Residents see threat to Langford parkland

A group of Langford residents is sounding the alarm about a rezoning application they fear could see a large forested area in south Langford clearcut for a small-lot development.

“We’re not anti-development. Our goal is to [see] development of that property in a more sustainable way,” said Nicole Polet, spokeswoman for a group calling itself Citizens of South Langford for Sustainable Development.

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Polet said many new subdivisions in Langford have included green space, but it’s been clearcut and replanted or made into fields or recreation sites.

“What we’d like to see and what south Langford is really lacking is natural greenspace parkland — space that we can go that has trails and trees and wildlife and things like that. We just don’t have that anywhere of any substantial size,” she said.

While details of the proposal for the 73-acre parcel at 950 Worrall Dr. and 804 Latoria Rd., owned by the Ridley Brothers Development Corp., are not yet public, the citizen group is going door-to-door urging residents to attend Monday’s planning, zoning and affordable housing committee meeting to voice their concerns about the pending rezoning application.

If approved, it would change the rural residential designation to a high-density, small-lot residential zone that could permit up to 300 small-lot homes and 100 townhouses.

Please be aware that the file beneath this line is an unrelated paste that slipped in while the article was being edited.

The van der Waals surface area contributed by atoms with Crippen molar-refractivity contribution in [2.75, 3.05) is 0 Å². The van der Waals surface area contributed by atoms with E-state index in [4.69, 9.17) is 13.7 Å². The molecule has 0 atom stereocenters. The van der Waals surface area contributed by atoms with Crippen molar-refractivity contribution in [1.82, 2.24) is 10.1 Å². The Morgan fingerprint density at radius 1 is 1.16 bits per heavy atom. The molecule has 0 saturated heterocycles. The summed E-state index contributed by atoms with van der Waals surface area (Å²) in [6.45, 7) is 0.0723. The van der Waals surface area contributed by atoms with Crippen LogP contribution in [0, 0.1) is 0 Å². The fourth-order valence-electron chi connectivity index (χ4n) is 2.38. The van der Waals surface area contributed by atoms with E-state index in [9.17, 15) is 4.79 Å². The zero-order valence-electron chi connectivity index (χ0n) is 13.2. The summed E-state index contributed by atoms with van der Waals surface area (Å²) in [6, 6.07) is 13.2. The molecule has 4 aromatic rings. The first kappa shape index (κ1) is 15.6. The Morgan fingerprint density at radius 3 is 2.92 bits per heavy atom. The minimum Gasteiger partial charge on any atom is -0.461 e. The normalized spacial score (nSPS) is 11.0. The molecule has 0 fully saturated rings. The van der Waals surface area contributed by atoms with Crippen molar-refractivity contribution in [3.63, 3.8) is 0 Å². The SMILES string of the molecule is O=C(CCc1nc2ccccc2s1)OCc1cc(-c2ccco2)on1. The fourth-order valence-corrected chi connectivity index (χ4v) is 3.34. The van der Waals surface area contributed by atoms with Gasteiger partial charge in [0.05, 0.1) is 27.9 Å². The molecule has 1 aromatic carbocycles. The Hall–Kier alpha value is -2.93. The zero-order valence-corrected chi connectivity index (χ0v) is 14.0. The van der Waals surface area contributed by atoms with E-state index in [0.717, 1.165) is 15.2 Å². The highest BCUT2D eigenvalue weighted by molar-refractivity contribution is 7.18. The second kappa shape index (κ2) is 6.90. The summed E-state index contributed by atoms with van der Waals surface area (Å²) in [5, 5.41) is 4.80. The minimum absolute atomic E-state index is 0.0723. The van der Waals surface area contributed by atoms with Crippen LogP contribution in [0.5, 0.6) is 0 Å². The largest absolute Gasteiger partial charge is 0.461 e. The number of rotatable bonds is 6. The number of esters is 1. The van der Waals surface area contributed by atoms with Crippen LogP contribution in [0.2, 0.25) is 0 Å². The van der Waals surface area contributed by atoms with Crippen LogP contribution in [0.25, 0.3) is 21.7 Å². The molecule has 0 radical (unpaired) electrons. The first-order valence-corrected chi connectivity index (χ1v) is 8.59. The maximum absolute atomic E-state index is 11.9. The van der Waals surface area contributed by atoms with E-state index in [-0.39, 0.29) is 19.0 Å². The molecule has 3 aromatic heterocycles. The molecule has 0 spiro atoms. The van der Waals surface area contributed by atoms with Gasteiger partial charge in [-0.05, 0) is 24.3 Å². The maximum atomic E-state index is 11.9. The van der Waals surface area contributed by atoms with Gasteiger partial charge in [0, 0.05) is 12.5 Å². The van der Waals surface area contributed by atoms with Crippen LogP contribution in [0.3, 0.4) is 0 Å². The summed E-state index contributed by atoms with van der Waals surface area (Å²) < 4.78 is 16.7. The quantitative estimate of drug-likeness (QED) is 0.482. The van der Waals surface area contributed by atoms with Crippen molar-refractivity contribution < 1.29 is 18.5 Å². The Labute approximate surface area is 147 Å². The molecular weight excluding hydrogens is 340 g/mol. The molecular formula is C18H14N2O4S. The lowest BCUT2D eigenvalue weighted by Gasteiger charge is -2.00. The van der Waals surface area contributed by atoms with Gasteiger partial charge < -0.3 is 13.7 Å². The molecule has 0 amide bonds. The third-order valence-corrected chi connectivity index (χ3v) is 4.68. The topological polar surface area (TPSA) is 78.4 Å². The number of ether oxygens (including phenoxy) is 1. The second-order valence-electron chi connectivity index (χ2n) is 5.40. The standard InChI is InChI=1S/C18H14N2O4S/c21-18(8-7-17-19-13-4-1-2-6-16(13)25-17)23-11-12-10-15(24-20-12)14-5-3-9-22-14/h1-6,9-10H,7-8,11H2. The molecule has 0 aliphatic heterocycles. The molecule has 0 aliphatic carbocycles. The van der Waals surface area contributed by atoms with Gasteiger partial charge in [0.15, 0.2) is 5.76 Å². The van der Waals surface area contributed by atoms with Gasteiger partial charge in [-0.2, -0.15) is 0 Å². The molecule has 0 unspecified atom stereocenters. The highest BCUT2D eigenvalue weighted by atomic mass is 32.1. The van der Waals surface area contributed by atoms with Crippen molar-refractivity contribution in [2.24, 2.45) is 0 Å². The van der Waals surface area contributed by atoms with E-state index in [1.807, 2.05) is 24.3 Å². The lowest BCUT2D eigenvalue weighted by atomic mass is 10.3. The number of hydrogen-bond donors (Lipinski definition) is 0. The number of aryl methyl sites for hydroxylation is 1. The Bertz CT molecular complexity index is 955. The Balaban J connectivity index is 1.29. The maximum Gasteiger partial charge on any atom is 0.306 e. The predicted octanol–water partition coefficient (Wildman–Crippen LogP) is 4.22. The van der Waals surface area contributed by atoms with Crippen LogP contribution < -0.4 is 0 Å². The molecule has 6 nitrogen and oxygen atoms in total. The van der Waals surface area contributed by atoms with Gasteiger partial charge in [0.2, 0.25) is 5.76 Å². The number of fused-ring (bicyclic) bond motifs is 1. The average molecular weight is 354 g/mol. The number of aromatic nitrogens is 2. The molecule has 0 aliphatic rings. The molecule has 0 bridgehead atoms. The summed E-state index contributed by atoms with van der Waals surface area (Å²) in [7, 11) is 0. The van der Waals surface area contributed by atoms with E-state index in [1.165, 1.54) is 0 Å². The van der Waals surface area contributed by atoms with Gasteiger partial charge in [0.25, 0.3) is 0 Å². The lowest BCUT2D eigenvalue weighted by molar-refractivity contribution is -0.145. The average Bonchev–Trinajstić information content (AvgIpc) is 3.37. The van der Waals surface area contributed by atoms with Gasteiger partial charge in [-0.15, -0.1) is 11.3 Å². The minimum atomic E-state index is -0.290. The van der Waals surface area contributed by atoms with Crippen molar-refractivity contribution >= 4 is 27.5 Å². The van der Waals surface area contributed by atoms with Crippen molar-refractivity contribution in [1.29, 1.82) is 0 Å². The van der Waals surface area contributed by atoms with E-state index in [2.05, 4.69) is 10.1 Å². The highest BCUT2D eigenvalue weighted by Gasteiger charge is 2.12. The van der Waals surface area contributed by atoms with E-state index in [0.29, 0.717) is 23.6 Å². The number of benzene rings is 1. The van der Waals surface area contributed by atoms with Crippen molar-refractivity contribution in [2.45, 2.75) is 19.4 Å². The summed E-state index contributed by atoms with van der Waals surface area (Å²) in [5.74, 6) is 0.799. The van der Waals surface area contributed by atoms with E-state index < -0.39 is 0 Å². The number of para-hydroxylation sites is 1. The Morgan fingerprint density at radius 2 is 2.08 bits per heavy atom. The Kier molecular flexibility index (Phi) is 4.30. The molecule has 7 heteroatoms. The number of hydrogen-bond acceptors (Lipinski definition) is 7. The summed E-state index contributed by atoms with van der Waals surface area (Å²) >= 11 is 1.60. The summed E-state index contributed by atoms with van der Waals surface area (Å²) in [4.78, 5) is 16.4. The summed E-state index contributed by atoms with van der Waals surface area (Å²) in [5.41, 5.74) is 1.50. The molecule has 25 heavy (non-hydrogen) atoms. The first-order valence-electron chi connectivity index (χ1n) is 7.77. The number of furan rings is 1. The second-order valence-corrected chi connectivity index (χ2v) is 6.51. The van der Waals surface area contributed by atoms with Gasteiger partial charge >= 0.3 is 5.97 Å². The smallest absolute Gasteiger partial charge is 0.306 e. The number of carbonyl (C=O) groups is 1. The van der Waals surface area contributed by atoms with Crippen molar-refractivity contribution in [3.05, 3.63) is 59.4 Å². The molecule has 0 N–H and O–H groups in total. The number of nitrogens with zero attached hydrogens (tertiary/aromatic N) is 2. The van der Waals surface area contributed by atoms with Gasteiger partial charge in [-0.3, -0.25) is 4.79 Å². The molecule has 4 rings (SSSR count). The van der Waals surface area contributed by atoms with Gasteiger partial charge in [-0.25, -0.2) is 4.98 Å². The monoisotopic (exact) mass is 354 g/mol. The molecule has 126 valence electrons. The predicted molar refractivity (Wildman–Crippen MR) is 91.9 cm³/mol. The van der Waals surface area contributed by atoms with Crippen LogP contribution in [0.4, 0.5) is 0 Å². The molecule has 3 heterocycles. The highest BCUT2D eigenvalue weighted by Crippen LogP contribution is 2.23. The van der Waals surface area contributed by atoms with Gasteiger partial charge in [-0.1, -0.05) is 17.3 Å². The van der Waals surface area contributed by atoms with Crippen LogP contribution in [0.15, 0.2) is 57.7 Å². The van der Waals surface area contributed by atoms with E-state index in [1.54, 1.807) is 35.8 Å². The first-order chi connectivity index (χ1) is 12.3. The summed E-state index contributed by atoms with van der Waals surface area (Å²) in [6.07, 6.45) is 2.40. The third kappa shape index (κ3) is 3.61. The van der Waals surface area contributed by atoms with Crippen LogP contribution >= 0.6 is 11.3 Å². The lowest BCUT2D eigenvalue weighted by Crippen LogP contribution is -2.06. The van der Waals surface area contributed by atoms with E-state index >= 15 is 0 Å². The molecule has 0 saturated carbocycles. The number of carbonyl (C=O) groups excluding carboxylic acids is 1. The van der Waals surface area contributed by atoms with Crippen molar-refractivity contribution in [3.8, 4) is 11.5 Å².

The residents group considers the parcel to be “a neighbourhood treasure,” with its forests, two creeks and cliffs, as well as Garry oak meadows home to endangered species such as the northern pygmy owl and sharp-tailed snake.

They want Langford to consider creating a forested park and are urging public consultation prior to any rezoning decision.

Mayor Stew Young said he hasn’t seen the application, but the city likely would require that at least 25 per cent of the property be preserved in its natural state in any circumstance.

Young said if the property were to be rezoned, he would also want to see a school site in the neighbourhood, recreational amenities including artificial playing fields with lighting, and affordable housing.

“It’s for the use and enjoyment of the people out there. You buy an affordable house in Langford and you need to have access to trails and the same stuff we do everywhere,” Young said.

Young didn’t envision lot sizes in any new subdivision as being much different from lot sizes already in the area.

He noted that the application is only in its early stages. First, a rezoning proposal has to be considered by the planning committee, which has citizen members as well as councillors.

If the committee recommends that it go to council for consideration, council would have to decide whether to send it to public hearing. That hearing might not happen for a month or two, Young said. “The [planning] committee could say it’s not moving forward and it won’t even hit council,” Young said.

The group’s website says higher-density zoning could have the effect of turning quiet cul-de-sacs into main thoroughfares for the development, with major bottlenecks likely at Latoria Drive and Happy Valley Road.

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